While I was stuck in the upright position at the Writing Center this afternoon I trompled downstairs to the fiction section and checked out Frankenstein (even though I have a copy here at home), and started reading it. I took a big chunk out fairly quickly, so hopefully I'll finish it by the time the R.I.P. ends on Wednesday. I should've read this book years ago, but I'm sort of glad I didn't, otherwise I couldn't be RIP'ing it for the very first time. Isn't it a shame to get those really great books under your belt? You can never read them for the first time ever EVER again.

I owe you all a review of No One Belongs Here More Than You, too. Maybe tomorrow.

OK, back to my heating pad.

Thursday, October 25, 2007

Help the World, One Click at a Time

I found these great, easy sites where you can help promote literacy, end world hunger, help animal rescue and lots of other great causes.

First, FreeRice.com: play a vocabulary game, and for each word you correctly define, rice is donated to the UN to help feed the hungry. I played for a few minutes, got to 1000 grains and had to stop, but it was so much fun. I think I found my new addiction.

Also check out:

http://www.thehungersite.com/
http://www.thebreastcancersite.com/
http://www.thechildhealthsite.com/
http://www.theliteracysite.com/
http://www.therainforestsite.com/
http://www.theanimalrescuesite.com/

Advertisers and sponsors of these sites calculate the clicks and the money made from advertising on the site, etc. goes to help fund the various causes. Jump on the bandwagon! Your click can make a difference!

I subbed for several classes today while some of the faculty are gone to a conference in Charlotte, and the last class watched An Inconvenient Truth. I'm in social activism mode.

Wednesday, October 24, 2007

There's Just No Title that Fits

One is not born a woman, one becomes one. ~Simone de Beauvoir, The Second Sex, 1949

Yesterday a favorite aunt of mine passed away. About six weeks ago doctors discovered a tumor in her brain, and gave her a very grim prognosis and a very short time to live. Unfortunately, they were right. Fortunately, though, she is no longer in pain. In fact, she died in her sleep, and that is a blessing in and of itself.

My aunt was actually my great aunt. She was my grandmother's sister. One of a family of four girls and two boys. She was my grandmother's best friend. She was something of a spectacle. She was truly unique. She was a role model.

My aunt, Murlene, was flashy. It was a rarity to see her without black pantyhose, a skirt and some sort of showy blouse. She wore large costume jewelry, full make-up always, and her hair was a shade I can only describe as "Merlot." Leopard print was one of her favorites, and I distinctly remember getting a kick out of a tasteful, but very pleather, skirt she sported with some regularity.

Growing up, not a morning went by that my grandmother didn't have a lengthy phone conversation with Murlene. Some of the conversations were in preparation for a day of beauty, as the two sisters religiously gave each other perms and rolled and set each other's hair once a week. On these outings to Murlene's house, just a few streets over from the house where I grew up, I could explore a treasure trove of antiques. To my young heart, so full of longing for all things pink and froofy, her formal living room was a dream come true. I loved playing princess on a rose-colored chair, holding her music boxes like jewels, and carefully exploring her china cabinet. And she loved that I adored her things. I think she wanted to be a princess, too.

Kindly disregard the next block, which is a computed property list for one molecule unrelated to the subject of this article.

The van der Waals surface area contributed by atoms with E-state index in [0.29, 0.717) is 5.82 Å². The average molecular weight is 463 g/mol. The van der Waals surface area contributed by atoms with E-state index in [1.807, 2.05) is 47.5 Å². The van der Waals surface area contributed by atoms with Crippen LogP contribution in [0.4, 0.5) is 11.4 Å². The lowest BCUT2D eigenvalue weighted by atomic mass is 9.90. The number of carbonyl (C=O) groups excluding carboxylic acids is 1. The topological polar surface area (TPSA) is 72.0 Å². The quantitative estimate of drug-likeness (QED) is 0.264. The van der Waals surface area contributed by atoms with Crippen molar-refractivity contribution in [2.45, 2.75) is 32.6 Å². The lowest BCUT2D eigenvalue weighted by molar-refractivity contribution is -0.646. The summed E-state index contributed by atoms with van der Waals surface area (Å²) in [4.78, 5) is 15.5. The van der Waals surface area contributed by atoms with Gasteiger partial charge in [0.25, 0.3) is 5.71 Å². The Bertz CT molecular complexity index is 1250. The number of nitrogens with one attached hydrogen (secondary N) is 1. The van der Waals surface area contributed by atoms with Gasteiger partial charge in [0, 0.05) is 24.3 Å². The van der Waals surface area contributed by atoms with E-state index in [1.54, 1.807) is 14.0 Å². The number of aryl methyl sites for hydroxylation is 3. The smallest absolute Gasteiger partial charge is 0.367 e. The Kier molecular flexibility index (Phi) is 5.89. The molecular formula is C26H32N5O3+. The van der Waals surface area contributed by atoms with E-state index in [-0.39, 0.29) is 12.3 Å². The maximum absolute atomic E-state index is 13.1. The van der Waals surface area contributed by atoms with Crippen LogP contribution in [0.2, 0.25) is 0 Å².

But there was another side of Murlene that I didn't fully appreciate until I got some years under my belt. She left an unhappy marriage and raised two sons on her own when it wasn't so chic to do so. People talked, I'm sure, about her brashness in getting a divorce, her unwholesomeness for her love of dancing at the VA on Saturday nights, and she didn't give a damn. More than once she told me of the whisperings she heard, but that ultimately she did what made her happy, she was content, to hell with gossip.

My aunt was a gifted artist, and perhaps that's where we felt our mutual adoration for each other blossom most. Landscapes were her forte, and I've never seen anyone capture, so vividly in oil paint, a sunset or a field of bluebonnets. When I moved back to Texas from North Carolina a few years ago, I found myself scurrying to stay busy, and I joined her at a few meetings of the local art league, of which she was a member for over 40 years. Her paintings were regularly displayed in banks and government offices. I don't think she ever thought they were very good, and she mainly painted because she loved it and for our family. Upon graduation, marriage, or the birth of a new baby, one could expect to receive a landscape, cartoonish painting of Betty Boop or maybe a fuzzy puppy with a football in its mouth. And they were good. All of them. Whether she realized it or not.

Until I moved back to North Carolina in May, I would stop and see Murlene from time to time. We would sit at her kitchen table, surrounded by brass letter openers, paintings propped up to dry, and sundry artifacts of everyday life. We would talk and laugh and she'd detail the previous weekend's happenings...dancing and meals and time with friends, or "motorscooters," the casual men in her life. Although, in her later years, though she never married again, she devoted herself to a very nice man who treated her with care and loved our family and who is taking her death terrifically hard.

I learned something distinctive from Murlene, and I learned it over and over again. One should always revel in uniqueness and enjoy life in spite of anyone's expectations or imposed standards. Murlene was such a character, but that's what made her so vividly real and affecting.